Indian banking authorities have ruled that banks must remove all ATMs still running Windows XP. It has given them a deadline of June 2019 to remove or replace the cash machines.
In addition, it has demanded that banks upgrade to the latest version of Windows XP, add a BIOS password and disable any USB ports, giving them a deadline of just two months - such an order a worrying sign of lackadaisical security among India's banks.
Indian banks must have the latest operating systems up and running on at least 25 per cent of machines by the end of September, and all their ATMs by the end of June 2019.
By March 2019, banks are expected to have an anti-skimming method in place to protect customers' cards. And by the end of this year, the target is that half of machines should be running up-to-date services, with 75 per cent by March 2019.
The move by the Central Bank of India is necessary to force the country's banks to invest in new technology and upgrade their cash machine networks, as well as making them improve security.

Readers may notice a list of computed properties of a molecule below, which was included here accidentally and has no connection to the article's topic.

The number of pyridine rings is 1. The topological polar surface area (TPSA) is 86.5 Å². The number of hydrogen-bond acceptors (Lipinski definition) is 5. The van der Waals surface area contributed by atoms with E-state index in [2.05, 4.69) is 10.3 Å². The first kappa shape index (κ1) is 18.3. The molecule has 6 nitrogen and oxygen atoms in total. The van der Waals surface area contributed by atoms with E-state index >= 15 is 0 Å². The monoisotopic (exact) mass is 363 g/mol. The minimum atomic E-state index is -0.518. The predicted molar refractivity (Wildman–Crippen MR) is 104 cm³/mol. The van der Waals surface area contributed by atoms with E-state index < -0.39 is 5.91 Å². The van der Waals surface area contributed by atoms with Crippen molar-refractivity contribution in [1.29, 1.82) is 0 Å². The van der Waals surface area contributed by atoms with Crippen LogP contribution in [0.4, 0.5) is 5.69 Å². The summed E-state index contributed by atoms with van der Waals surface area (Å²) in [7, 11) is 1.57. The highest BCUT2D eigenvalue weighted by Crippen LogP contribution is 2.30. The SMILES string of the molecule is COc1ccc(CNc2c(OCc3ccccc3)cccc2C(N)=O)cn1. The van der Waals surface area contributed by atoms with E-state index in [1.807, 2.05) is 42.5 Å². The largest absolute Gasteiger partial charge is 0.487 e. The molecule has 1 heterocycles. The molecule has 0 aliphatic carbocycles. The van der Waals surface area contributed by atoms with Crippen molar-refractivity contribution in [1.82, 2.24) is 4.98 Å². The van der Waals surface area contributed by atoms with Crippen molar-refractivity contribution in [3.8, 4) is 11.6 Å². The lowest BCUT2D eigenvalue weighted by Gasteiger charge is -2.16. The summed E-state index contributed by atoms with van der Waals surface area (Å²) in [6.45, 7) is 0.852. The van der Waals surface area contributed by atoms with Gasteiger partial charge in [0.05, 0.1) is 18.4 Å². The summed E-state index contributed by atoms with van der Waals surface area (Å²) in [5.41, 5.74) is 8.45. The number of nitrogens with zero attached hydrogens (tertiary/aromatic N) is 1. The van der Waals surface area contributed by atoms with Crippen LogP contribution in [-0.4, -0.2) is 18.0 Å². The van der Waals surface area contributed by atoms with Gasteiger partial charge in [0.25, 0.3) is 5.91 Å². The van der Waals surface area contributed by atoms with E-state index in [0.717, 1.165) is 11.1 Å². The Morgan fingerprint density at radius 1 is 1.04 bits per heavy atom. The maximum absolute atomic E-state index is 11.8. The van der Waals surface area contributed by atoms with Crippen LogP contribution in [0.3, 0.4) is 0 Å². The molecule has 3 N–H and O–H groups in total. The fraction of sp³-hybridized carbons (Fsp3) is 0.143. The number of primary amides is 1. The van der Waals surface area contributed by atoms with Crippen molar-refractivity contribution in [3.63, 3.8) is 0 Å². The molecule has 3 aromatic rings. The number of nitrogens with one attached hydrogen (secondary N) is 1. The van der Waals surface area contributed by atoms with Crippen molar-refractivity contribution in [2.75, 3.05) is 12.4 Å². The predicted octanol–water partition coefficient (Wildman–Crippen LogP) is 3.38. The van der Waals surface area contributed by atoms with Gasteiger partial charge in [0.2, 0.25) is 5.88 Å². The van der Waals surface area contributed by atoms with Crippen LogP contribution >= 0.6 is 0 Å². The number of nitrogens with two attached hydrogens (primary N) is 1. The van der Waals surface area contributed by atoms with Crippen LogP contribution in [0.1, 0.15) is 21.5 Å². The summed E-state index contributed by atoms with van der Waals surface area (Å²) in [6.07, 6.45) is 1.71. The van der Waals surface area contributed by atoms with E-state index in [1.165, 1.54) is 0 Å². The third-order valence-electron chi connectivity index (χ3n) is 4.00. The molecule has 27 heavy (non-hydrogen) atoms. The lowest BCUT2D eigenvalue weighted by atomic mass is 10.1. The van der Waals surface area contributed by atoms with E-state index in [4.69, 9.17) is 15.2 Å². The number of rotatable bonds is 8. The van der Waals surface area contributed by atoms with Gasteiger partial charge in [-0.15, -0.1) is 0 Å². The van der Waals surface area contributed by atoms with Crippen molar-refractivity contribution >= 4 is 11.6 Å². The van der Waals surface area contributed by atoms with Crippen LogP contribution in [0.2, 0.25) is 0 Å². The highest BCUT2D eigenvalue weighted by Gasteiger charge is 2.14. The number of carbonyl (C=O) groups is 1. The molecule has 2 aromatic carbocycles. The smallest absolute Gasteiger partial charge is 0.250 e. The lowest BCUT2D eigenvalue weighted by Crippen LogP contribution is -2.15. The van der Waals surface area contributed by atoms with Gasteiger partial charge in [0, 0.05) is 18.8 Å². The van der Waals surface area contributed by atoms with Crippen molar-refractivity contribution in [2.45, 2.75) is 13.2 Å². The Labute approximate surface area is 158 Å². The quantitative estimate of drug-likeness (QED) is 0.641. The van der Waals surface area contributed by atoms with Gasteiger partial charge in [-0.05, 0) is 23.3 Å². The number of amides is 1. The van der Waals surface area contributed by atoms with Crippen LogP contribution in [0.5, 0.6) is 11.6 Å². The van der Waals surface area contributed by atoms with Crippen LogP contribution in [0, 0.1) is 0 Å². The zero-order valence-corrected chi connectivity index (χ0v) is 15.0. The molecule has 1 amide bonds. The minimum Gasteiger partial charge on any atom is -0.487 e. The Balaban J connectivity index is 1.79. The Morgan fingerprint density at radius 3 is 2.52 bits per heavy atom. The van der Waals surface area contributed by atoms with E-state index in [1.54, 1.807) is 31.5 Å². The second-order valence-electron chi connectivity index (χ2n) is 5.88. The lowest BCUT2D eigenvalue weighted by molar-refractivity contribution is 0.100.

The banks, in turn, will have to invest a considerable mount of money to get their systems up to the required standards, and risk being fined if they fail. By the time of this deadline, standard Windows XP will have been beyond its end-of-life for five years, while extended support for Windows Embedded Point-of-Service and Windows XP Embedded both finished in 2016.
At the time of writing, Windows XP still has a 2.85 per cent market share globally (based on figures from Netmarketshare), but that covers everything from IoT right up to workstations.
Nevertheless, it is still used on more machines than Windows 8.1, and significantly more than MacOS versions 10.12 and 10.13 combined.
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